The Top Skilled Nursing Trends of 2020 — and Beyond

As we prepare to close the door on the 2010s, we’re also about to say goodbye to a year that probably felt like a full decade for operators and investors in the post-acute and long-term care space.

With a new Medicare payment model, continued Medicaid pressures, and a raft of regulatory attention from Washington, D.C., 2019 will likely go down as a landmark year that industry players, years from now, will discuss in hushed tones whenever the topic of conversation turns to dark times and old war stories.

But the world, and the skilled nursing space as a whole, will keep spinning into 2020, and many of the trends that gained steam over the last few years will continue to intensify — along with new challenges and opportunities that we see in the months and years to come.


As has become an annual tradition at Skilled Nursing News, we’re using the final business week of December as a platform to discuss the year that was, as well as our staff’s top predictions for the year to come. Some of our 2019 prognostications came true, and others didn’t; just like in years past, we encourage you to send your feedback on our crystal-ball skills.

First up, three predictions from editor Alex Spanko.

CMS clawbacks will come faster than the industry thinks

More often than not, when I trot out the federal government’s line that the new Patient-Driven Payment Model (PDPM) will be revenue-neutral, I’m greeted with knowing chuckles from leaders and investors in the industry: Sure it will, the implication goes — and Santa himself will come down my SNF’s chimney on Christmas Eve with a brand-new, $500-per-day Medicaid rate.

If there’s one truism in covering an industry that overwhelmingly relies on government agencies to exist, it’s that operators will quickly adapt to whatever new rules that officials implement in an attempt to control their behavior.

It happened under the old Resource Utilization Group (RUG) system, which saw operators maximize their reimbursements through providing as much high-intensity therapy as possible, clustered around the times when it mattered most. It will happen under PDPM, with early returns demonstrating that there are far more reimbursement winners than losers, even when accounting a quirk of the transition process that saw most every operator receive a non-repeated boost for certain residents.

The Centers for Medicare & Medicaid Services (CMS) has all of this data and more; many of its employees also read this publication on a daily basis. They know exactly the levers that operators can pull to boost reimbursements under PDPM — from adding ventilator units to reducing therapy minutes to boosting group and concurrent services — and they will not be amused with providers who can’t back up those decisions with firm clinical justifications.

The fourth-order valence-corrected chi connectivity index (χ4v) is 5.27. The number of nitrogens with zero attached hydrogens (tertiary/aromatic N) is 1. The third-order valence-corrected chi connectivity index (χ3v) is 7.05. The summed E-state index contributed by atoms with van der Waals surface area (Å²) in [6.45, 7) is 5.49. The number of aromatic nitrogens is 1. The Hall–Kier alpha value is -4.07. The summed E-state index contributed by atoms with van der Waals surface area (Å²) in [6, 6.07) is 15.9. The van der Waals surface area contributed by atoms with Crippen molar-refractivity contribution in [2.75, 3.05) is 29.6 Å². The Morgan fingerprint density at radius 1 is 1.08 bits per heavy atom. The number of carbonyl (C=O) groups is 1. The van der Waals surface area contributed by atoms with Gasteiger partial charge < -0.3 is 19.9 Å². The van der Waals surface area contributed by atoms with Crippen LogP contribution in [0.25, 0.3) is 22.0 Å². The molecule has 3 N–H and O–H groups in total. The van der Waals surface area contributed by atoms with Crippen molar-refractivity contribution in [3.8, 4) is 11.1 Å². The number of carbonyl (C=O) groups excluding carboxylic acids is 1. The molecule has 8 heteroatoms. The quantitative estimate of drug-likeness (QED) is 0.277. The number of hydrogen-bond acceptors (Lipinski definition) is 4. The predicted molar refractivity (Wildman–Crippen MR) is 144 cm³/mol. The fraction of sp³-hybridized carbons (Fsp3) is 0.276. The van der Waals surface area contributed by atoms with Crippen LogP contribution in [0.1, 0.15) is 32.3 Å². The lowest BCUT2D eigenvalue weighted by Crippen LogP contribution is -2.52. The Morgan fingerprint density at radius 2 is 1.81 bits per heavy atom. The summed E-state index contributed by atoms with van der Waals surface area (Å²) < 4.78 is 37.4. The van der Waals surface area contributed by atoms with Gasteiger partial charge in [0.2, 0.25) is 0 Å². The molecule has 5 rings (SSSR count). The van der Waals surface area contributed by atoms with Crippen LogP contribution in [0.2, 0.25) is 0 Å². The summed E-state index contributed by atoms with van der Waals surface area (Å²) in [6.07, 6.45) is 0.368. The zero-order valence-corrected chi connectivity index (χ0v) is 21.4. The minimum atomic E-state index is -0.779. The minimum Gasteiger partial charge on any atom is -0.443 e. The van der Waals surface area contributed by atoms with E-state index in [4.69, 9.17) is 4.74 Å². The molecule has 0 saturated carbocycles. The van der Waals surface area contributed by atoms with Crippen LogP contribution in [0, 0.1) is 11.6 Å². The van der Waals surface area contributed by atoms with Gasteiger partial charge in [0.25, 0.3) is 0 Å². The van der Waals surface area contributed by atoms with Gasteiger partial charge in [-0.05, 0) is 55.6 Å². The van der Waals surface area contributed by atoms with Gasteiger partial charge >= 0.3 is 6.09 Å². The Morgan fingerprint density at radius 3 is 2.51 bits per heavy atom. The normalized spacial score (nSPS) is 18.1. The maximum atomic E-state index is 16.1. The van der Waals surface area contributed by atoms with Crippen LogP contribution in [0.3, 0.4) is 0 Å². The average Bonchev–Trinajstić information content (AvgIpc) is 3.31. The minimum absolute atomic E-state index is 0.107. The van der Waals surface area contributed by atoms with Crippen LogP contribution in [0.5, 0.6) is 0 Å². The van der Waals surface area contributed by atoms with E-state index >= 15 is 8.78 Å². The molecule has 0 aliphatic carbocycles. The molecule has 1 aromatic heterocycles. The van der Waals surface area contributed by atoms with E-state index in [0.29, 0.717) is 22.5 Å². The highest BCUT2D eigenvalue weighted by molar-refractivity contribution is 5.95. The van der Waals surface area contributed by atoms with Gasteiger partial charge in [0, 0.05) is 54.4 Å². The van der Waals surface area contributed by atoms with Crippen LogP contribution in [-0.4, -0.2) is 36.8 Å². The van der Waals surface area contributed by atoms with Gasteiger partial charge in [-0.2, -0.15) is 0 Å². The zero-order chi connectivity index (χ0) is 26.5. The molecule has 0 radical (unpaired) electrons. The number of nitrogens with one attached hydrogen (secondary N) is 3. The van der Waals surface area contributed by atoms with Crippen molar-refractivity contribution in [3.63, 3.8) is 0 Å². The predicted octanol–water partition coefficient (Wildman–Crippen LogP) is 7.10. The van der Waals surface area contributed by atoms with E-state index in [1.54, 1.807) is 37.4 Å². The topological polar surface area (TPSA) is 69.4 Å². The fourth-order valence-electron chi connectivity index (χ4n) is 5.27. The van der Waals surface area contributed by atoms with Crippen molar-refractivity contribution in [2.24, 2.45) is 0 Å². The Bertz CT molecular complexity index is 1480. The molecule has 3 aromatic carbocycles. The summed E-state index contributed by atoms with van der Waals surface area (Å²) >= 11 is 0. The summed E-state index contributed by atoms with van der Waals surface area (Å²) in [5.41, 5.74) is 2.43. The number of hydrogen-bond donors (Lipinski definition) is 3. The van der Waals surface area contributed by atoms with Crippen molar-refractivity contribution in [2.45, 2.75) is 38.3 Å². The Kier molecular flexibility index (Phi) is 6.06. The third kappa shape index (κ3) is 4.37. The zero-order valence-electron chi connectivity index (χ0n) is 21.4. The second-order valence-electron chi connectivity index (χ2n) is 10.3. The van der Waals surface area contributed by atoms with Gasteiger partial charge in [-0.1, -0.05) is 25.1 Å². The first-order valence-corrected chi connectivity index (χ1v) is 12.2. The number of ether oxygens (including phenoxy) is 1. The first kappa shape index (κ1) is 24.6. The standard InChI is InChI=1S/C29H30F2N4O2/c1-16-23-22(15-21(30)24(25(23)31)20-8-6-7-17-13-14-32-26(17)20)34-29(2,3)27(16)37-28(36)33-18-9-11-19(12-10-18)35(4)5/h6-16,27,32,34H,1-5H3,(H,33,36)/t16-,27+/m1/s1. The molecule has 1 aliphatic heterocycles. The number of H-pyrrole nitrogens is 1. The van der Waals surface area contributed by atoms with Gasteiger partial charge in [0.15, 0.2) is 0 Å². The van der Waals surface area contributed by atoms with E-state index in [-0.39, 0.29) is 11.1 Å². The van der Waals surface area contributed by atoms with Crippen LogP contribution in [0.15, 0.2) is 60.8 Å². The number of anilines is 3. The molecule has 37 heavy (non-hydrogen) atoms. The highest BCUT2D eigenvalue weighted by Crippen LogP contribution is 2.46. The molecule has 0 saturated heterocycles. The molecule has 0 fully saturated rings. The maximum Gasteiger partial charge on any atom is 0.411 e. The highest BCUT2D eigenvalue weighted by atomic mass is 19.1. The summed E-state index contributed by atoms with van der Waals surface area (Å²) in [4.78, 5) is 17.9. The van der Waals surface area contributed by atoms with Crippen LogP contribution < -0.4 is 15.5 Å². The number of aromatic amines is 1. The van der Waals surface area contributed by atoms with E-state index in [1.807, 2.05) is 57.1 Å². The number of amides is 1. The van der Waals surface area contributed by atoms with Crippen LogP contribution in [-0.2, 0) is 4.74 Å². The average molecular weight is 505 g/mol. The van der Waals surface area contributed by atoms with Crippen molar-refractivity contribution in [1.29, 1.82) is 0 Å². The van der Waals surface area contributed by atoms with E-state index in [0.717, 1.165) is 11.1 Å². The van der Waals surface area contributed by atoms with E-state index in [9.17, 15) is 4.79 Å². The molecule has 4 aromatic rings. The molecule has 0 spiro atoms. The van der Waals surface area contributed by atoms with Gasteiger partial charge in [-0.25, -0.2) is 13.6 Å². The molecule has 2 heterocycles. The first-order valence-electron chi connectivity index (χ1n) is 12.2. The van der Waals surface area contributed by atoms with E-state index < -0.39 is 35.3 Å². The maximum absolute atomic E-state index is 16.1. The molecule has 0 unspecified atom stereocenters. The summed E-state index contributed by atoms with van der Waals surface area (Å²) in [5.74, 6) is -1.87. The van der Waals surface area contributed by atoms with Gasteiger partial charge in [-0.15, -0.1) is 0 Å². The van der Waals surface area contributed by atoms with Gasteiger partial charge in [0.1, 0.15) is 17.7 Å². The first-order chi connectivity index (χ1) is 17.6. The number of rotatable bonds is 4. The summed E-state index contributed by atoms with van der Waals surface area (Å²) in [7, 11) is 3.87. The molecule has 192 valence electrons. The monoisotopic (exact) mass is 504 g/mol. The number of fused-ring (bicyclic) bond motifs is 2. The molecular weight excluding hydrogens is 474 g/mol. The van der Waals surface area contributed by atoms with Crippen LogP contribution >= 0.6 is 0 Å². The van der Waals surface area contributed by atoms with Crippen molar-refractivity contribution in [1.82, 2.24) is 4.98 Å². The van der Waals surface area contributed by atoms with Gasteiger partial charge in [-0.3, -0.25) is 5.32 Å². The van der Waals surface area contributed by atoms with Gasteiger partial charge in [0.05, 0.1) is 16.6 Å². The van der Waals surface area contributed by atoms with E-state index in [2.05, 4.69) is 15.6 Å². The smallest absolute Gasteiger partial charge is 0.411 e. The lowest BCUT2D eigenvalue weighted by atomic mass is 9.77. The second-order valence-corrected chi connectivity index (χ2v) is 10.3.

The best operators have prepared for PDPM by thoughtfully pairing every reimbursement-based decision with a clear, demonstrable benefit to their residents. The smartest leaders have also recognized that while they can certainly benefit both clinically and financially from PDPM, they shouldn’t go spending any surpluses immediately.

The CMS hammer will fall — whether it’s through clawbacks from operators deemed to have changed their strategies solely to cash in on the new model, an unwillingness to raise the market basket rate for Medicare nursing home reimbursement, or some as-yet-unseen penalty. We predict the fallout will start sometime in 2020, making it a key area of compliance attention for operators and their leaders in the coming year.

Washington’s laser focus on SNFs will continue

At the dawn of the Trump administration in 2017, there were likely many skilled nursing leaders and investors who — regardless of their personal political leanings — thought a unified Republican government would spell the end of regulatory scrutiny, at least for as long as the GOP held power.

Reality certainly hasn’t worked out that way.

Seema Verma, the president’s pick for CMS administrator, has overseen sweeping changes to nursing home oversight, from the PDPM shift to her flagship five-point plan on beefing up skilled nursing regulations. Under Verma’s watch, CMS has tightened the screws on staffing; overhauled the five-star rating system to specifically make it more difficult for operators to reach and maintain high marks; and set out to reform the state-level agencies that perform regular nursing home inspections on behalf of the federal government.

While Verma’s language is often couched with business-friendly nods toward reducing paperwork and other bureaucratic burdens — the inspection push, for instance, also came with CMS’s position that higher-rated operators should be subjected to fewer surveys in order to focus more resources on the worst performers — she’s made it clear that nursing home oversight is a top priority of both CMS and the White House.